I note of late that some of the major expo contractors are talking about how costs have risen due to staff availability and the cost of fuel and how those costs need to be passed on. They are asking expo owners to lock shows in for the rest of 2022/23 with a considerable increase in budget that seems to go well over these cost increases.
Some are even withdrawing their services from shows they no longer deem profitable and are leaving other shows without services.
I question how these contractors are now selling their via a FOMO attitude.
I get the line about not having enough staff, but I don’t get the link to some of the absurd price increases, other than that some are trying to recover two years of losses accrued during covid. The increase in staffing costs has a lot to do with how they let staff go during covid and are now paying a lot more to staff they are headhunting from their competitors. So because of their previous business decisions everyone now pays more?
So here is my question; given the economy is predicted to recover very slowly and could even deteriorate further, will the employment situation sort itself out by the end of this year?
But more importantly, if in 2023 the staffing issues are sorted and the cost of fuel drops, will these suppliers reduce their over inflated prices to the organisers who have had to pass those increases onto the exhibitors or absorb and suffer losses as quick as they have put them up? And of course the rental price list for exhibitors which have all been jacked up by double digits, will these roll back?
Surely the justification around the lack of staff disappears then so too does the reason to charge so much.
I want to share some insights from a book I read a few years back The Art of Being Chosen by Martin Butler. Here are some key points some may like to take on board.
- Always remember there’s nothing that you sell that can’t be bought elsewhere.
- In effect, this means you’re in the business of ‘being chosen’.
- To be the truly preferred choice you need to wrap whatever you sell in some form of uniqueness.
- The best form of uniqueness is to ‘stand for’ something that emotionally engages and inspires your workforce and customers.
- What you ‘stand for’ is called your Brand and most successful businesses acknowledge this as the genesis of their success. ·
- Listening is free and a necessary ingredient if you want to be chosen.
- Brand, don’t be branded. If you don’t go out of your way to grab the agenda of what people think you ‘stand for’, they will make something up for themselves – and that’s a stupid thing to allow.
- No business can realistically expect to be chosen if it’s not trusted.
- And certainly no business can expect repeat business if it is not trusted.
- That’s why trust is at the heart of all successful brands.
- Marketing has historically been one of the most tempting areas to breach the trust contract with customers.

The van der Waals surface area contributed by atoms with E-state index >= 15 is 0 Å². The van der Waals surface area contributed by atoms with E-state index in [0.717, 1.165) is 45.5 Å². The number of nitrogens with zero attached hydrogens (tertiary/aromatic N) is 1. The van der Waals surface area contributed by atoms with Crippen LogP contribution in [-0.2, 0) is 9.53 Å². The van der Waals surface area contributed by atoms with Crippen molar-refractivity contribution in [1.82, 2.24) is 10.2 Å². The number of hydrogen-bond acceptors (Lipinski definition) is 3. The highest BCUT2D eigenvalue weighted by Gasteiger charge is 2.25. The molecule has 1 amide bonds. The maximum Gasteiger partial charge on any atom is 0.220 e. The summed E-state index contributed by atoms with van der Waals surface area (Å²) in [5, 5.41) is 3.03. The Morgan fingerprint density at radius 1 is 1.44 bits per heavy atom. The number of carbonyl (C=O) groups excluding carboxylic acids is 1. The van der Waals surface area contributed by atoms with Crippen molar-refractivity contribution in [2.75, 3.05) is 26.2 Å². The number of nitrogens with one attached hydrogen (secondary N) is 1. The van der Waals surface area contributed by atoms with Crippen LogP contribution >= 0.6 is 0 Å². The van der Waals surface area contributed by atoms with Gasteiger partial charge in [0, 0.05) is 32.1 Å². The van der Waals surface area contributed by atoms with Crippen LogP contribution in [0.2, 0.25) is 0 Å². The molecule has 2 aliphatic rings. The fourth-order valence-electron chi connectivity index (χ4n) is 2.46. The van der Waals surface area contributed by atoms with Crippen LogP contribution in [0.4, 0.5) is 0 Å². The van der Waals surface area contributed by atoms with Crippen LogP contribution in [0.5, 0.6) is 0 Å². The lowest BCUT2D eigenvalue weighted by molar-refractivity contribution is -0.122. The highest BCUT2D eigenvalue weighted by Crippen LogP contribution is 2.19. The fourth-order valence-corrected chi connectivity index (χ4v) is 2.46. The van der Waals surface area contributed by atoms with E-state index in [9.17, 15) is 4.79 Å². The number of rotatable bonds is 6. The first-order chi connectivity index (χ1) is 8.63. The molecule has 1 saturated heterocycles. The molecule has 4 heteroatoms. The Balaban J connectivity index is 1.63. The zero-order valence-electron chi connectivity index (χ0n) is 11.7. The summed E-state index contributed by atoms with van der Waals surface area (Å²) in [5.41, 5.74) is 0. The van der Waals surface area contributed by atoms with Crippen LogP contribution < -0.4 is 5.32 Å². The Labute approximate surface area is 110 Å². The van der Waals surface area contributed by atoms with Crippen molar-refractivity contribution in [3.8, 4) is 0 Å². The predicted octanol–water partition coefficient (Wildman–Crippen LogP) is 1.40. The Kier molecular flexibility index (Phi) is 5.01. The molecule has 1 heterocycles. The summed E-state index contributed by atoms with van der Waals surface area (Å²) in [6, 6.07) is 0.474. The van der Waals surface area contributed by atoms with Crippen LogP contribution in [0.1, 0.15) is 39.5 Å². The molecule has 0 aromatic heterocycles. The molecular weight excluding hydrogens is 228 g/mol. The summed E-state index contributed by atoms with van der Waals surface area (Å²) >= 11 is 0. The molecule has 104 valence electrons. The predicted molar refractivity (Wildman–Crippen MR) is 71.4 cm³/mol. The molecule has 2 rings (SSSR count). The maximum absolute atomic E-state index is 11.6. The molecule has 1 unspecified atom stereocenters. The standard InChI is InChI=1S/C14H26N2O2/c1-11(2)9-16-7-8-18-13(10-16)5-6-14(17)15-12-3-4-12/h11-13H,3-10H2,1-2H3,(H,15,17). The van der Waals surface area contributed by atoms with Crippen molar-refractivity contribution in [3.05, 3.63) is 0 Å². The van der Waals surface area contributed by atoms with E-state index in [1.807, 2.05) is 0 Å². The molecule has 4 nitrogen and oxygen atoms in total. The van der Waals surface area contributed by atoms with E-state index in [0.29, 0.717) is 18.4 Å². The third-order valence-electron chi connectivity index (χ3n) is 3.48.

- As in life, trust in business is hard earned, easily lost – but it’s worth the effort. Sustainable profits can’t be made without it.
- If the people who work in a business don’t get it; how can their customers be expected to?
- More often than not, the attitude and aptitude of individuals is more important than their knowledge.
- Neuroscience tells us emotions in the decision-making process are more powerful than logic. It’s hardly surprising, therefore, that the businesses being chosen, being trusted and being visionary enjoy success by putting emotional understanding at their centre of gravity. Something that can only be appreciated and delivered by ‘people’.
- Visionary thinking is about capturing a spirit of tomorrow and actually translating it day in and day out.
- Galvanising businesses to move with, and ahead of the times.
I need to declare I have nothing but respect for all the contractors we work with as all have acted with fairness and integrity and through open and transparent communication understand that together we need to get through, no one should win more than the other and our clients should be our highest focus.
So will any of the suppliers who have increased pricing anywhere between 20-40% come out and say they will reduce prices when the situation changes? Have they got the same ethical and professional standards they want the industry to believe they operate under?
Around 2012 a similar market situation arose and two years later prices found a new low due to competition; its great leveller. Maybe there is now an opportunity for new players to enter the market and be supported, as clearly there is a market need. So then competitiveness forms part of the industry rather than greed. I am not suggesting we need to find a new low but currently we are outpricing ourselves and it will take far longer to fully recover, so is it an excuse and a profit raid or if legitimate let’s see who will table the price guarantee?
If it helps Coles has a jingle around down, down – maybe use it!